Jelly moulds in a dresser

A large collection of around 25 English 19th century antique, mainly stoneware, jelly moulds priced at £595 with furniture dealer Miles Griffiths Antiques.

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When it comes to interior design and decorating your house, some buyers are a slave to fashion, while others like to consider themselves as a free-thinking individualist.

But even people who believe their ideas are wholly original may have to come to terms with a fact spelled out in the movie The Devil Wears Prada that the item you have chosen could perhaps actually have been dictated to you by a small group of influential designers. Actress Meryl Streep, playing fashion editor Miranda Priestly in the hit 2006 movie, utters the immortal lines: “…that sweater is not just blue, it’s not turquoise, it’s not lapis, it’s actually cerulean… in 2002, Oscar de la Renta did a collection of cerulean gowns… And then cerulean quickly showed up in the collections of eight different designers. And then it, uh, filtered down through the department stores, and then trickled on down… in fact, you’re wearing a sweater that was selected for you by the people in this room.”

So if a customer is buying an Uzbek suzani or adding another Victorian copper jelly mould to their kitchen dresser display, they may well have been influenced by an interior designer, trend forecaster or magazine editor.

Group of kitchenalia

A collection of early to mid-20th century brass/ copper kitchenalia including jelly moulds, sold for £110 at Auctioneum’s sale, February 2024.

Of course, fashion plays a part in any collecting field and this then influences demand over a long period of time, but do fickle interior trends, deemed ‘in’ one month and ‘out’ the next, really impact prices and demand in the world of art and antiques?

Some antiques dealers have noticed certain trends have influenced demand. For instance, furniture dealer Tarquin Bilgen in Belgravia, Phil Taylor, of Phil Taylor’s Cool Stuff in Lillie Road and Aaron Nejad of Aaron Nejad Gallery in Marylebone have all noticed that ‘trends’ – led by interior decorators and media – boosted some of the areas in which they sell.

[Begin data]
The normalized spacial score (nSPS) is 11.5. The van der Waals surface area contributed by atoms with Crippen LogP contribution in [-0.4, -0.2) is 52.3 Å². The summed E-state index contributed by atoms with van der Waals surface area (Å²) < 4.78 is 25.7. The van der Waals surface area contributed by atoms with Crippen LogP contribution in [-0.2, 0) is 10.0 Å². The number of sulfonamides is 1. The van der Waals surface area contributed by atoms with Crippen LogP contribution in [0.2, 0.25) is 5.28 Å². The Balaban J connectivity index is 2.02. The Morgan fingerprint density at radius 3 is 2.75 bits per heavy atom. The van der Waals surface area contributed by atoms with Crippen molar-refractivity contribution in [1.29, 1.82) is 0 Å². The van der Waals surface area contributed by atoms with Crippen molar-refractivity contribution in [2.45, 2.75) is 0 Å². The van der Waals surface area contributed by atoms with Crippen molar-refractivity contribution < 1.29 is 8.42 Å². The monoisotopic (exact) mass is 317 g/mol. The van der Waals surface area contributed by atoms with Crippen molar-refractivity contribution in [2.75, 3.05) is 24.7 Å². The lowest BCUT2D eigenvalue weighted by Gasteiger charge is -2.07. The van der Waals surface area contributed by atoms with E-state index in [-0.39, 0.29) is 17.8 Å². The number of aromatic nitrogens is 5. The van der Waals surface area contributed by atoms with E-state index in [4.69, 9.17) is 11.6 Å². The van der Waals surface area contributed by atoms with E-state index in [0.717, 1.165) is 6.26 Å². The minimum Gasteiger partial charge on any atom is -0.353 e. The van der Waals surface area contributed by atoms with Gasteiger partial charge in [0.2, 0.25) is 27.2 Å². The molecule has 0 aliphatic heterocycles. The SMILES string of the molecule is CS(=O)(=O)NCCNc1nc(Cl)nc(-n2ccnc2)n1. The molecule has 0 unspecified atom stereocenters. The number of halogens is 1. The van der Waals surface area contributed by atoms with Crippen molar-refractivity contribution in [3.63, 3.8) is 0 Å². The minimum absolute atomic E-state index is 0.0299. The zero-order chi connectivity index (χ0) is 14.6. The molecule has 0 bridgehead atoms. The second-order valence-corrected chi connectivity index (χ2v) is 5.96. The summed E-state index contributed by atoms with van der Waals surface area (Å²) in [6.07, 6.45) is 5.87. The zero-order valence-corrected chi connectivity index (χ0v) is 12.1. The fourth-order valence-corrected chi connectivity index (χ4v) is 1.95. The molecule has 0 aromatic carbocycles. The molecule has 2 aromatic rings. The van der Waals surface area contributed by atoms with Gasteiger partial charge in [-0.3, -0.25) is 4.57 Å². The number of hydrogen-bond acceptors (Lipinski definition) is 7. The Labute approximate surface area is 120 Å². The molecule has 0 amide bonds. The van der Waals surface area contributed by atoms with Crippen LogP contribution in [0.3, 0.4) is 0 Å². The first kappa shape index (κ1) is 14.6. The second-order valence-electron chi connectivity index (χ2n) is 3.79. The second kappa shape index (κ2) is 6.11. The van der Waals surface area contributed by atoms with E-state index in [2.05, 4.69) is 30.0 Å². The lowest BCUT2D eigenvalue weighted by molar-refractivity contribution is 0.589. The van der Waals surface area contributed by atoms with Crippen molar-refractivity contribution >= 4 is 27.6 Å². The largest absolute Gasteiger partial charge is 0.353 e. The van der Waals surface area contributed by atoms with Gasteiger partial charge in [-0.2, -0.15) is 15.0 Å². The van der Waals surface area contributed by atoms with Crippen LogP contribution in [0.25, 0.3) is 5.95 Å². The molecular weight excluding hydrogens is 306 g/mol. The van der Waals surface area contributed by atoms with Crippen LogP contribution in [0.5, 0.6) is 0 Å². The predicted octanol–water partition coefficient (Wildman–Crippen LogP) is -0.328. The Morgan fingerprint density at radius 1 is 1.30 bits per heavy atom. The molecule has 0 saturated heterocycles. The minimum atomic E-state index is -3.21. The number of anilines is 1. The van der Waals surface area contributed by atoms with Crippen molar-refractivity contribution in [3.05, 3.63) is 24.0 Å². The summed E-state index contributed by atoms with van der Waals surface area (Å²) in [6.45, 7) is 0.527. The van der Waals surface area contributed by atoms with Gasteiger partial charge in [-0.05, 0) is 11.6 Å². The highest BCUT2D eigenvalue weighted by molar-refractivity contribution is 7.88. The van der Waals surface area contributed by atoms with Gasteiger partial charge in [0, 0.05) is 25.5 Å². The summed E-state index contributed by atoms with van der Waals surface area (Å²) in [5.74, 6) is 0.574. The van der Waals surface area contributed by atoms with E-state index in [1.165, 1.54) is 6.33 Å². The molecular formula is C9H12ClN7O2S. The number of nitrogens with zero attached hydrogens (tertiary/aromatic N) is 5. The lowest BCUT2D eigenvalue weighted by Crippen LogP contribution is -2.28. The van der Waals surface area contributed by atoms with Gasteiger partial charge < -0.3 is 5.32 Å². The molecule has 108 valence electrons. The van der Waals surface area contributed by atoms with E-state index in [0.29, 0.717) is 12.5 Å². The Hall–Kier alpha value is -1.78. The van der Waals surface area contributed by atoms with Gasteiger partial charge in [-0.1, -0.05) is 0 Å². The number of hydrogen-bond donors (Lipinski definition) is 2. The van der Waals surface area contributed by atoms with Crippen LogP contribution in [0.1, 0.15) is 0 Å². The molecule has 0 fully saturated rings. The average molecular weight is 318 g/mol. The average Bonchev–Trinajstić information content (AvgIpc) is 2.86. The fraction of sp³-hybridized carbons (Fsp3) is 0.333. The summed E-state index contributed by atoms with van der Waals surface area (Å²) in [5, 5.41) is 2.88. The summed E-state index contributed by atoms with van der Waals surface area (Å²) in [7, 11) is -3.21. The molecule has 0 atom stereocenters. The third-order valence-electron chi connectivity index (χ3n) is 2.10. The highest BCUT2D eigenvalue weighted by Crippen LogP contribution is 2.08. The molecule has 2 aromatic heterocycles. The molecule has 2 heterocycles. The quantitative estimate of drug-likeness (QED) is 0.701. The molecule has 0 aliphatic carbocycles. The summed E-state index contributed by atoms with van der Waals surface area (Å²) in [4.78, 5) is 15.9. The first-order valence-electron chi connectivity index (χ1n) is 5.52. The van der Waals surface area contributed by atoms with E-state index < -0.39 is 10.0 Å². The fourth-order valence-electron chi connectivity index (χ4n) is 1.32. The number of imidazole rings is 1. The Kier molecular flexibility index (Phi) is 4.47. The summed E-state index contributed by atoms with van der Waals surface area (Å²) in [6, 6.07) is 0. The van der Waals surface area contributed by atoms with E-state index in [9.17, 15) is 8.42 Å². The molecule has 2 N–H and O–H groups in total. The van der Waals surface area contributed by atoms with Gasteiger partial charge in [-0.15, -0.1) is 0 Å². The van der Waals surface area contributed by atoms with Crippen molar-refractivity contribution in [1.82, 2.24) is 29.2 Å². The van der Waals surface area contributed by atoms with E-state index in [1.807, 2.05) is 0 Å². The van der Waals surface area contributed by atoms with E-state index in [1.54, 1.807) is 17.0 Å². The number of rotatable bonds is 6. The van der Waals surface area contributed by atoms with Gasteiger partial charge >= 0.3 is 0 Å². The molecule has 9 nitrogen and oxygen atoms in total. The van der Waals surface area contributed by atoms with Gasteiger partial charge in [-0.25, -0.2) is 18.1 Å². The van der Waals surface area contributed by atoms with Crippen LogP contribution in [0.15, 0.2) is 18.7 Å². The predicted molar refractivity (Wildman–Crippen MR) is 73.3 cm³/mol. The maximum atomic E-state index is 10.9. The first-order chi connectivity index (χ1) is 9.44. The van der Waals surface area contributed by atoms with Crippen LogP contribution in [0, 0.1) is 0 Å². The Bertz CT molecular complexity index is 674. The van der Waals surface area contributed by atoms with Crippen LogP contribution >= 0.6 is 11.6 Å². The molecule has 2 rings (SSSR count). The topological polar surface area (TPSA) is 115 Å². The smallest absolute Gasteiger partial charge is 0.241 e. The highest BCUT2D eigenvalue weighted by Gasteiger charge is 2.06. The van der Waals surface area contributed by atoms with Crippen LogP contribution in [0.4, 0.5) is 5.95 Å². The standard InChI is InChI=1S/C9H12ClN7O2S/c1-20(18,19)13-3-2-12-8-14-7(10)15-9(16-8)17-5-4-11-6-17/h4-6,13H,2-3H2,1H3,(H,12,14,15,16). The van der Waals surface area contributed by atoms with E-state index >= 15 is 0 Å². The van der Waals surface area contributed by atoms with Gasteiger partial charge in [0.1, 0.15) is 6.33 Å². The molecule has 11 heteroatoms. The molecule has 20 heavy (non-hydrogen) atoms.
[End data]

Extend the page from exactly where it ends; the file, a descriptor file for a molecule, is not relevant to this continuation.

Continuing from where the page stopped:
Aaron Nejad of Aaron Nejad Gallery in Church Street, Marylebone – who organises the annual London Antique Rug & Textile Art Fair (LARTA) – has benefited from a trend for decorative textiles.

He says: “The appreciation of suzanis from Uzbekistan as a decorative art has certainly increased in recent years which has led to higher prices for good examples.”

Michael Hezaveh, of the Oriental Rug Shop in Sheffield, is aware “that important interior designers like Rita Konig, who bought a jajim from us at LARTA 2024, often set trends which are picked up by magazine editors and then become more mainstream.”

Belgravia dealer Christopher Butterworth says: “It is naive to think that designer trends and shifts of interest do not affect saleability. Currently, my own taste for a richer, more colourful, more baroque and less mid-century-greige world is certainly coming to many sophisticated people’s attention.”

Les Watson, who runs Lemon Tree Antiques with his wife Mo Hughes, in Blackford, Somerset, stocks a range of traditional antiques from early oak furniture and silver to kitchenalia and textiles.

Fashion trends have not influenced his buying, or any perceivable demand, but like any good dealer, he welcomes any reason for a purchase. He just sold a mirror to an interior designer in Bath and says: “Any business helps, whether it is trade, private or interior designers.”

Here we look at four so-called trends within interior design, discussing current demand with dealers and highlighting recent auction results.


Decorative textiles


Burr wood


Aaron Nejad:

J Frances Antiques:

Legge Carpets:

Lemon Tree Antiques:

Mayfair Gallery:

Miles Griffths Antiques:

Oriental Rug Shop:

Phil Taylor’s Cool Stuff: @philtaylorscoolstuff

Tarquin Bilgen:

Timothy Langston:

WR Harvey: